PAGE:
The review also claims, without providing any evidence, that U.S. missile defenses serve to deter Iran from pursuing nuclear weapons and ICBMs since the United States withdrew from the Iran nuclear deal.

“U.S. missile defense capabilities provide an important hedge against evolving rogue state missile threats to the United States, allies, and partners, such as Iran seeking to acquire nuclear weapons and ICBM capabilities absent continued U.S. participation in the Joint Comprehensive Plan of Action,” according to the Missile Defense Review.

For a summary of current U.S. capabilities, see: “U.S. Missile Defense Programs At-a-Glance,” Arms Control Association Fact Sheet, updated Jan. 14, 2019.

Warren Calls for U.S. to Re-enter JCPOA

In a Dec. 4 Senate Armed Services Committee hearing, Senator Elizabeth Warren (D-Mass.) expressed her support for the United States to re-enter the JCPOA.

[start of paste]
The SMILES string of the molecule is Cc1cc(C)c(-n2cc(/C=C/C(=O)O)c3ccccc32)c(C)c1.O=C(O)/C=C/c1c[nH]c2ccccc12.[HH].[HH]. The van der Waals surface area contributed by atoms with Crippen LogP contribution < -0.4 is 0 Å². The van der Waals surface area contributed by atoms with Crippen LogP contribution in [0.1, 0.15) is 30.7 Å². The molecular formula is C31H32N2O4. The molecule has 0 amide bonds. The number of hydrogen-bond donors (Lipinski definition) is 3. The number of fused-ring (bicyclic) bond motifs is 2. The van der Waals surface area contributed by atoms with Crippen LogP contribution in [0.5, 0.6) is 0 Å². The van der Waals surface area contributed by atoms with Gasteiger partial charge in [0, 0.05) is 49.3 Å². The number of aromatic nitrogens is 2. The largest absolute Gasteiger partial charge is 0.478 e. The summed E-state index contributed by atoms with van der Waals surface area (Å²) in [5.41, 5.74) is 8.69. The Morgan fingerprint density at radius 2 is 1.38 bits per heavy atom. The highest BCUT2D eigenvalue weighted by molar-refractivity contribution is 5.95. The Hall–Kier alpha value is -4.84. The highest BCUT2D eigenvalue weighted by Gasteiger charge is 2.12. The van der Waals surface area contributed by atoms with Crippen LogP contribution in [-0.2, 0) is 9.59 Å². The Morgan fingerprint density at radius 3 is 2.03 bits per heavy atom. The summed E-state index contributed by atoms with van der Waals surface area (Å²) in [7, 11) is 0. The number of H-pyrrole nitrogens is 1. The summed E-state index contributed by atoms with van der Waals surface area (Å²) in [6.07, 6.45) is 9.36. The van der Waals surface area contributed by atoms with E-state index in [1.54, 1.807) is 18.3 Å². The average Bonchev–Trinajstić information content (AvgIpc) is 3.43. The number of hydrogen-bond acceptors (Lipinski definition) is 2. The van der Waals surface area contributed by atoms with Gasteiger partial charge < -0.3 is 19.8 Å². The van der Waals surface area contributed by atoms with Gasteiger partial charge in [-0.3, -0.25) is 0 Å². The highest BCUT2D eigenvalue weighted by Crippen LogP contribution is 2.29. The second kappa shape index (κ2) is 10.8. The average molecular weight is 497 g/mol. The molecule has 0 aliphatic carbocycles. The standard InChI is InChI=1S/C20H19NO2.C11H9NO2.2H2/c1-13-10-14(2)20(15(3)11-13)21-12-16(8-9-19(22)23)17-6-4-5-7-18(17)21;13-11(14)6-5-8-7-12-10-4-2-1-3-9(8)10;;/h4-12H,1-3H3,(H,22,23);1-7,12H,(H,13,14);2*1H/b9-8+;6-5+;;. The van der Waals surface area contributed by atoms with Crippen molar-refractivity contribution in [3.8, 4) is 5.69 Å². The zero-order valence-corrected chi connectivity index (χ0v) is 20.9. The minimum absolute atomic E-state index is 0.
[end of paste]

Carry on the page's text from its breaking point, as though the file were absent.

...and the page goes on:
"If Iran maintains itself in compliance, then I believe the President should reverse his reckless decision to withdraw from the nuclear deal and reimpose sanctions because the deal makes America safer and the world safer," Warren stated.

The statement indicates that Warren, who announced her intention Dec. 31 to create a presidential exploratory committee for the 2020 presidential election, would re-enter the JCPOA in 2021 if elected.

More than 40 organizations, including J Street, MoveOn, Indivisible, Foreign Policy for America, Friends Committee on National Legislation and Win Without War, signed on to a statement of principles to Congress on U.S. policy toward Iran, which included supporting the United States returning to compliance with the JCPOA. The Arms Control Association, which produces this newsletter, also signed on to the statement.

The statement of principles also calls on members of Congress to oppose sanctions that disrupt other parties’ implementation of the deal, that prevent the United States from returning to the deal in the future, that disproportionately impact civilians, or that block humanitarian aid to Iran. The organizations also request that members of Congress support “good faith diplomacy” as needed to address other concerning Iranian behavior and oppose starting a “war of choice” with Iran.